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My answer to the problem of alleviating poverty in Africa is to stop offering monetary assistance. Rock star Paul Hewson (Bono) very proactively advocates debt cancellation. He did so again last month in Yokohama at the Tokyo International Conference on African Development. I want to suggest that forgiving debt could be said to be among the worst things to do so long as bad economics is nurtured in Africa. Plus, I want Bono to get out of my face about it.

Foreign development assistance and debt cancellation may actually contribute to the problems of Africa so long as those cultures do not solve the domestic reasons behind the systemic nature of their poverty — and donor nations’ money does not affect that. A detailed explanation is for a longer essay than this, but I only have to say that if no money was loaned in the first place, then the kind of crippling debt that we currently see would not accumulate in the second place.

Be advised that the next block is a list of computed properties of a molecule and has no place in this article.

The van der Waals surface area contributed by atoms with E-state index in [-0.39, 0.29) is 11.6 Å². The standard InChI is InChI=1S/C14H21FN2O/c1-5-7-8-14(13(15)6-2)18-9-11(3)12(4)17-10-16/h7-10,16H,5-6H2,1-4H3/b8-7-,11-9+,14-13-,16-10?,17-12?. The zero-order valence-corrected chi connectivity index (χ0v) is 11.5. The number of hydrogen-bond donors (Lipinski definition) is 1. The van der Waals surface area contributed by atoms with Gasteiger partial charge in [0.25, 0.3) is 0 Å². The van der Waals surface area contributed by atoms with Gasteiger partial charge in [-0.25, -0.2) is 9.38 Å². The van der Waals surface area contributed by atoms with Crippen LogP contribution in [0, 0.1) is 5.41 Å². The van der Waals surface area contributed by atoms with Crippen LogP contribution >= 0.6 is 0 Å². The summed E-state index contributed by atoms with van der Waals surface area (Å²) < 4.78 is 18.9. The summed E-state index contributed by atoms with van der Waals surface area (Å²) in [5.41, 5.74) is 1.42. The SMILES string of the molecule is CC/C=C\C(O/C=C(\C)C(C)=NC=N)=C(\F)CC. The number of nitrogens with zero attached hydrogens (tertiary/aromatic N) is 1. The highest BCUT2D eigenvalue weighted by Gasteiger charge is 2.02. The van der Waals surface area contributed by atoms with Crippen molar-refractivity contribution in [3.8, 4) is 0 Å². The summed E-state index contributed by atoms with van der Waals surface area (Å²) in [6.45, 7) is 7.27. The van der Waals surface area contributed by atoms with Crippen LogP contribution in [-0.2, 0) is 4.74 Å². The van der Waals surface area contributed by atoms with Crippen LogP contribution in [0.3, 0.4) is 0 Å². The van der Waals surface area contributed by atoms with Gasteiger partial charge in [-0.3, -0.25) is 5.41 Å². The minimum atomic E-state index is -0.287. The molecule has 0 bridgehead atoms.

It is irresponsible for rich nations to extend loans foolishly and then later be forced to cancel an unserviceable debt. First World capitalists’ imaginations are bound to money and its manipulation, so they can only imagine further spending or accounting novelties as ways out of a financial trap. My suggestions may be preposterous and stupid, but I’m not trying to be stupid. I am only trying to suggest weaning poor nations from foreign assistance in a spirit of brotherly loving kindness.

What qualifies me to have an opinion on the matter? I am a taxpayer in two wealthy, developed nations, and the overseas development teat nurses unsanctioned use of my money. And, I don’t need Bono to tell me how to be a noble man.

grant piper